Hard Rock Cafe Gay Night
Hard Rock Cafe Gay Night – and AC/DC.

AC/DC AT THE HARD ROCK

AC/DC at the Hard Rock Cafe. Bakery were the support.
AC/DC at the Hard Rock Cafe. Bakery were the support.

ONE DOLLAR TO SEE AC/DC

The door entry price at  The Hard Rock Cafe for AC/DC’s launch of High Voltage and Baby Please Don’t Go in February 1975 was one dollar. One Australian dollar.

Just for the record, in 2009, two of Bon Scott’s surviving notebooks went for US$35,00/AUD$44,000 at auction. If you happen to find an AC/DC ticket stub from 1975, you can now sell it for AUD$1400.

1975 ticket for AC/DC and Hush - priced at $1400.
1975 ticket for AC/DC and Hush – priced at $1400.

ANGUS AT THE HARD ROCK

Angus Young created his famous ‘dying insect’ guitar performance at The Hard Rock Cafe.  This photograph, held at The Powerhouse Museum in Sydney, was taken by Andrew Wittner. It happened, as Angus tells it, because he tripped over his guitar lead and had to cover up.  Angus Young told 2JJ, ‘Yeah, I tripped over a lead, fell on me knees…I thought people thought I was a fucking idiot so I started bobbin’ around on the ground.’

Angus Young at the Hard Rock Cafe. Andrew Wittner. Powerhouse Museum Sydney.
Angus Young at the Hard Rock Cafe. Andrew Wittner. Powerhouse Museum Sydney.


AC/DC AND THE WOMEN OF MELBOURNE

This fantastic photograph of Angus at The Hard Rock Cafe in 1974 with one of AC/DC’s legion of Melbourne female fans (her name was Vanda) shows her home-made band logo, applied to her shirt with a sewing machine – and a shark’s tooth necklace, a big mid-Seventies fashion in Australia. From Crow’s Garage.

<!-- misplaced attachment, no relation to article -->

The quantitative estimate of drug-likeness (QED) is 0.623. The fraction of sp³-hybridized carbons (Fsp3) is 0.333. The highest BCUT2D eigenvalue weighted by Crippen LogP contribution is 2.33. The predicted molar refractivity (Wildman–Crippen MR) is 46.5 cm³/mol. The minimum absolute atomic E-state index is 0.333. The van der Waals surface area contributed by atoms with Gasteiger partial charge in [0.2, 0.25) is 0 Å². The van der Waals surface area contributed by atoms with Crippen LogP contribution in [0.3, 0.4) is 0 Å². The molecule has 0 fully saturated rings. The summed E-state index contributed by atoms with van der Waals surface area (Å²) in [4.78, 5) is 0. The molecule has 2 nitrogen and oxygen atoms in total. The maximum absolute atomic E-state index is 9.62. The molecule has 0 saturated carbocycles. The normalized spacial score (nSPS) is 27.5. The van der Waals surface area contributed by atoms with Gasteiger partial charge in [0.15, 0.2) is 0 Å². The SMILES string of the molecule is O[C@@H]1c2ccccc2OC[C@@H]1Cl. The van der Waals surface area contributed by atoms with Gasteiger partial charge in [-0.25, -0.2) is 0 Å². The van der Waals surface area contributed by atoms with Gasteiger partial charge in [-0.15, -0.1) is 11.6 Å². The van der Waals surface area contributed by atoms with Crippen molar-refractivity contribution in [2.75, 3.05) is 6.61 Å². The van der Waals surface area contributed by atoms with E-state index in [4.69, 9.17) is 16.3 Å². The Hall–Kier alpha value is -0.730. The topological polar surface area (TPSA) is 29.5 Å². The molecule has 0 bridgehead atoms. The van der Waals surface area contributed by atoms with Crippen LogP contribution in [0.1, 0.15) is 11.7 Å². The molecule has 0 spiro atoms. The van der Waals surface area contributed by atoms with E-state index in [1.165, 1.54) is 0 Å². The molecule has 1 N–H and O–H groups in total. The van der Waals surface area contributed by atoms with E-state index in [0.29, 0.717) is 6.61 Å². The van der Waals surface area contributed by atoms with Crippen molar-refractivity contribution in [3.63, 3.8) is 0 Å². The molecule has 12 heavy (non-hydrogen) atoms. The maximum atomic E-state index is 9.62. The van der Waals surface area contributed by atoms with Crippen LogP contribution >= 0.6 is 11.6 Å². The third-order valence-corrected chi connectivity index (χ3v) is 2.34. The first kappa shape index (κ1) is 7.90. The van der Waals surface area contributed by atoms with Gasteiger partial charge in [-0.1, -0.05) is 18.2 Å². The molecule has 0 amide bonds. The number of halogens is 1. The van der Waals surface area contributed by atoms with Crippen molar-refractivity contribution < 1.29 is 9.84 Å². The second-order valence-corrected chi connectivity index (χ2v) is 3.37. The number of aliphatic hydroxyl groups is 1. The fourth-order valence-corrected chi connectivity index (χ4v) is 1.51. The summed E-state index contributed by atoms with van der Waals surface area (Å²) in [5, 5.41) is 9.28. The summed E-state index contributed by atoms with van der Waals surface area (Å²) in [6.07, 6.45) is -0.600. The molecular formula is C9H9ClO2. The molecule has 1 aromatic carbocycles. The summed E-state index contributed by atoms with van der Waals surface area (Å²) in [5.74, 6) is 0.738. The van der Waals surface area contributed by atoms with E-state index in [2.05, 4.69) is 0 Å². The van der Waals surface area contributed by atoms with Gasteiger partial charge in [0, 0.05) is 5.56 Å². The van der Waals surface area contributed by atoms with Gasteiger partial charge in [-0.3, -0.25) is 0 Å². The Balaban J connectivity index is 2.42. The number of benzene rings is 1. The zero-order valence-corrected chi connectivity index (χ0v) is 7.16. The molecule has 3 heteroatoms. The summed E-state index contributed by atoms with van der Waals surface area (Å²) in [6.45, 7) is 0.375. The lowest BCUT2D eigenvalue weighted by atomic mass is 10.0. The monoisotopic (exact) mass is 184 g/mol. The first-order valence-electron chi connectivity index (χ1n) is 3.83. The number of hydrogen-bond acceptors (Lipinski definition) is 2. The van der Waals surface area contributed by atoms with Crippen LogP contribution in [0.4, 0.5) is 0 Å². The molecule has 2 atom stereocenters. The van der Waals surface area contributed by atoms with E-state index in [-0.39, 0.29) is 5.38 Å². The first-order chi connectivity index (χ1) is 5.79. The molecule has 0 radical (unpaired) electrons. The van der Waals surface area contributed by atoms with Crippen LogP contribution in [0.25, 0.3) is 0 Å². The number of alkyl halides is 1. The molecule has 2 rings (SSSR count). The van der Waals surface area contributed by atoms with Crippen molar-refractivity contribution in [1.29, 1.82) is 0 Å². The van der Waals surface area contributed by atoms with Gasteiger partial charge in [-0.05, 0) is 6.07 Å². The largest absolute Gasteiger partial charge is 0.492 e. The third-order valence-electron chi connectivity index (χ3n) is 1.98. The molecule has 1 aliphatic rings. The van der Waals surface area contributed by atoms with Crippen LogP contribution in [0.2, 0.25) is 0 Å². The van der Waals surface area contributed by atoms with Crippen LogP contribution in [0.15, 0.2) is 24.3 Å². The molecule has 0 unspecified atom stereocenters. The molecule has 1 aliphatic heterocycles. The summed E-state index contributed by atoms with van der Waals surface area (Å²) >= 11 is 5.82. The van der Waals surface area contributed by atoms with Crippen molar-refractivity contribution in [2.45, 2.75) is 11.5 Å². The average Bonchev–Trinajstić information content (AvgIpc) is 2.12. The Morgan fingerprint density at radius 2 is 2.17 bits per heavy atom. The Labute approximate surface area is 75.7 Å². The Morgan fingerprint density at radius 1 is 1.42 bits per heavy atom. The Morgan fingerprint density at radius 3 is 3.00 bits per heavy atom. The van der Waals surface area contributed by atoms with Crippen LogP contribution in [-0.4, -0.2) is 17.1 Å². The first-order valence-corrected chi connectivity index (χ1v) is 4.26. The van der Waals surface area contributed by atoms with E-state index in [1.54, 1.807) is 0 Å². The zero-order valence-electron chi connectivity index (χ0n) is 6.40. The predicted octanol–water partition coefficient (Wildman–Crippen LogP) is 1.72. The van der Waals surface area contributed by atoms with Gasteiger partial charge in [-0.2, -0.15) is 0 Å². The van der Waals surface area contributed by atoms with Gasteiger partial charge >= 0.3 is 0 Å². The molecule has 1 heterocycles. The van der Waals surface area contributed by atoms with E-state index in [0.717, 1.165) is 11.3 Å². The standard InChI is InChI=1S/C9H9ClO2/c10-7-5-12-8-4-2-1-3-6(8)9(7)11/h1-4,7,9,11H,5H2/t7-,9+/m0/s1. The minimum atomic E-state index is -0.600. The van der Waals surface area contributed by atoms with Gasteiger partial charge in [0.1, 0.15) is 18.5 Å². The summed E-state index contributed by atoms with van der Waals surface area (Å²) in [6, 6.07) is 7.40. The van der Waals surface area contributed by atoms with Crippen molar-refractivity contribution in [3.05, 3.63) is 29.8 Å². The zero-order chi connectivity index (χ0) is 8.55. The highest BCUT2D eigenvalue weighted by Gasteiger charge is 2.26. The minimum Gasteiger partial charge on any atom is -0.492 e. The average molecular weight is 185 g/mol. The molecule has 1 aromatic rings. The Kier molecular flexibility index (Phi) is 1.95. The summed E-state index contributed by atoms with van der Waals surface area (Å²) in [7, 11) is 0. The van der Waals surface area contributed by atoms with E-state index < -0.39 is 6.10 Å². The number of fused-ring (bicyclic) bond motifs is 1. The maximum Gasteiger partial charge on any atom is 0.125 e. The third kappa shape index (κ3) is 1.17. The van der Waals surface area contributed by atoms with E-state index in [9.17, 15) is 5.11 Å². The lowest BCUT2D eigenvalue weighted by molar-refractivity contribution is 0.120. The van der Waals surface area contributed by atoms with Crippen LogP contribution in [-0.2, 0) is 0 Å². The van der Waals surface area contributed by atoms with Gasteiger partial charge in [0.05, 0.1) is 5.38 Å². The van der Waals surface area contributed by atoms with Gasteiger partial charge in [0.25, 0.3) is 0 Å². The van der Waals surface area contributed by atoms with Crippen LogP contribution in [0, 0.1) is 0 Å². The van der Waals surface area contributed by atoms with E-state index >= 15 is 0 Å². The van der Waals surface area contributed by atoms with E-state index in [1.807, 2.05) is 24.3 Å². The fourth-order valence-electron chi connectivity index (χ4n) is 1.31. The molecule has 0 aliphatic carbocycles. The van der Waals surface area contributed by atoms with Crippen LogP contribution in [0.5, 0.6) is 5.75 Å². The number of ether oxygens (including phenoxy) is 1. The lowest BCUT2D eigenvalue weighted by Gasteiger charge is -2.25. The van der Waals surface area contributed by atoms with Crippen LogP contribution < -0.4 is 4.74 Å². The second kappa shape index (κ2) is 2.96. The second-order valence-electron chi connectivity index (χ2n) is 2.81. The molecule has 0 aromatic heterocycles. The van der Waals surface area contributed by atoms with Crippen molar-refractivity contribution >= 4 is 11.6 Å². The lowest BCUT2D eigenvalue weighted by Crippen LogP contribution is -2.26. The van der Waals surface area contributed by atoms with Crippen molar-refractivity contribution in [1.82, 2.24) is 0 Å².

Angus Young and Vanda at The Hard Rock Cafe 1974. Copyright crowsgarage.com
Angus Young and Vanda at The Hard Rock Cafe 1974. Copyright crowsgarage.com


THE FEMALE AUDIENCE
The marketing for AC/DC would be directed at a male audience, not long after this photograph was taken in Melbourne, at 1 Spring Street.  In the mid-Seventies, AC/DC was still finding its feet, which is why we find them billed with Australia’s most successful boy-band of the era, Sherbet, on this poster. Note the running order. Sherbet. Then Daddy Cool. Then AC/DC.

 

Anyone who still thinks Oasis invented Lad Rock never saw these photographs of Michael Browning with AC/DC (Allen & Unwin).

Pictured: AC/DC receive billing below Sherbet and Daddy Cool at Festival Hall, Melbourne. Bon Scott’s notebooks. Bon Scott’s leather jacket (at The Australian Music Vault, Melbourne).  Former AC/DC manager Michael Browning with the band – from Dog Eat Dog (Allen and Unwin).

ACDC support Sherbet BON SCOTT NOTEBOOKS ABC NET AU

Curator at The Australian Music Vault with Bon's jacket.
Curator at The Australian Music Vault with Bon’s jacket.

Browning acdc shot

 

THE HARD ROCK CAFE TODAY

The Hard Rock Cafe today at 1 Spring Street is a memory. Only AC/DC Lane, a walk away – and Cherry Bar, down the end of AC/DC Lane – hold the sacred  space.  The Shell building (below) stands where Angus invented his ‘dying insect’ routine.

Was Hard Rock Cafe BERTIES